Hamburg's public transit operates on a proof-of-payment system. Officials in red waistcoats make spot checks, but aside from that, you simply get on and off as you wish with no turnstiles or gates. You are required to show your ticket while entering a bus to the driver though. The exception are the crowded bus lines 4, 5 and 6, except after 21h and on Sundays.

Try to avoid rush-hour before 9AM and between 4-7PM. You are not allowed to take bicycles into subways before 9AM and between 4-6PM, unless it is a folding bike like a Dahon, Brompton, Bike Friday, etc. Folders are allowed on Hamburg public transit at any time of the day.

Jungfernsteig ferries

On the two Alster lakes, a ferry boat travels once every hour from Jungfernstieg in the city centre to Winterhuder Fährhaus. These boats are not in the general HVV ticket system, thus more expensive, however, they offer a splendid view to some of the wealthiest neighborhoods of Hamburg.

Transportation - Get Around

By Taxi

There is a good supply of taxis in Hamburg 24 hours a day, both at taxi stands and in the streets. You can identify a taxi rank by a green box on a post somewhat like an oversized parking meter or alarm post. You will have to wait there or phone one of the numbers below, since the boxes can not be used to call a cab. Almost all vehicles are still in the traditional ivory white colour, but even if not, a yellow and black sign on the roof reading "Taxi" indicates a licensed cab. As usual, the sign is switched on to indicate vacancies. The taxi start at € 2.90 plus € 2.20/km. A trip in the city area will between € 7-15. For a trip from the city to the airport, expect to pay between € 20-30. Most taxis accept credit card payments.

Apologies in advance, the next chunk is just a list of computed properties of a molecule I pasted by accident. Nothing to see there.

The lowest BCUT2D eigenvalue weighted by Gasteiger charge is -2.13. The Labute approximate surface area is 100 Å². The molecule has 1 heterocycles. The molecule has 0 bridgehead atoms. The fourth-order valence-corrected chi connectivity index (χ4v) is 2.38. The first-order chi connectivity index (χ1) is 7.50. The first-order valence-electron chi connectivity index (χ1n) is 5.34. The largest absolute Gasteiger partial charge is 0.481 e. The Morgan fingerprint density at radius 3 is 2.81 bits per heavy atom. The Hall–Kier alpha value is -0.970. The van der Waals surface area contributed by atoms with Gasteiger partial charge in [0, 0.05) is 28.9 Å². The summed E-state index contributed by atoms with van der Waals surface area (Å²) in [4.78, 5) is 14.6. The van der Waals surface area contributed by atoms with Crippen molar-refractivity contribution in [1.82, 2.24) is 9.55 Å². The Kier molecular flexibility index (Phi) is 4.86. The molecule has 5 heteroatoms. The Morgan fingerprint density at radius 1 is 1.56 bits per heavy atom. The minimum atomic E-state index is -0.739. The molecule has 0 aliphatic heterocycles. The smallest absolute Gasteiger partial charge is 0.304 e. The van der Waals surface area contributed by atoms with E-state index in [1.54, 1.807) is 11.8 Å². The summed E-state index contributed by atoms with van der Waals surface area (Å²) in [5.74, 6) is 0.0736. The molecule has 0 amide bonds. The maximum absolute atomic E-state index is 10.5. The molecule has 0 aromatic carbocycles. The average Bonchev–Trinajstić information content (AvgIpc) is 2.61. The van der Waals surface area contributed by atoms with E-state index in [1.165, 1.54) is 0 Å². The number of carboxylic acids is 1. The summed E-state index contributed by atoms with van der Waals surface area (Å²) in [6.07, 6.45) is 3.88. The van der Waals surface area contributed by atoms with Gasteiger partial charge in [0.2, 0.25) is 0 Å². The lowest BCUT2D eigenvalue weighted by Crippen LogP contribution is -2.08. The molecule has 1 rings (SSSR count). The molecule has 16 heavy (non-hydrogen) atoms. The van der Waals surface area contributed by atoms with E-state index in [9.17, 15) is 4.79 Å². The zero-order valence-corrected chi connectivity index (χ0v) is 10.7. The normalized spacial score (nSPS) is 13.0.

Transportation - Get Around

By bike

You will see a lot of bicycles on the roads during the warmer months, many of the cities residents will use bicycles as their normal form of transportation. Drive ways for bicycles are not available on all roads. In fact you will have to shift from on the road to a mixed foot / bike strip to a separated bike strip frequently. Drive safely! Several hotels within Hamburg provide residents with access to hotel bicycles.

The city itself also offers bike rental services. This service is called StadtRad, and there are several kiosks located around the city. To use this service, customers must register On the Stadtrad website and create an account with a credit card. Once the account has been created, you can go to any one of these terminals and use one of their bikes as long as you want. The first 30 minutes are free, the next time coast 8 Cent/min. and the maximum charge is € 12 per day.

Alternatively, Hamburg City Cycles (working with the bicycle store next door) rents bicycles for €23 for 2 days and €7 for each additional day. Hourly rates are also available. The bicycles are large "cruiser" style bikes and the rental includes a lock, air pump, and toolkit if desired.

You can take your bike with you on the harbor ferries (e.g. line 62) free of charge.


There are generally 2 options:

  • Parking in the city centre: most possibly, you will have to pay for parking. However, the maximum fee is €12 for 24 hours. This is a viable option if you would like to walk around the central area and you/your friends will not use the public transport.
  • Parking in HVV P+R (Park & Ride): HVV offers free parking lots outside of the city centre. The idea is that you leave your car there and use the public transport to get around. If you and/or your company merely would like to travel around the city centre on foot, the first option is cheaper and makes more sense.

Hint: something in between the two options: select a suitable area of the city with good public transport link were you can park your car next to the road and then take the bus or subway (e.g. areas next to the bus line 5 or the U1)






The main shopping area of Hamburg is the Mönckebergstraße in the centre of the city. This area features the stores you're guaranteed to find in major German cities such as Galeria Kaufhof, Karstadt, C&A and Saturn and further west fashion stores of common international brands. Take the subway to either central station, Rathaus (town hall), or Mönckebergstraße. Also check the side-street Spitalerstraße. Northwest of town hall towards Gänsemarkt are the more pricey shops like Hugo Boss.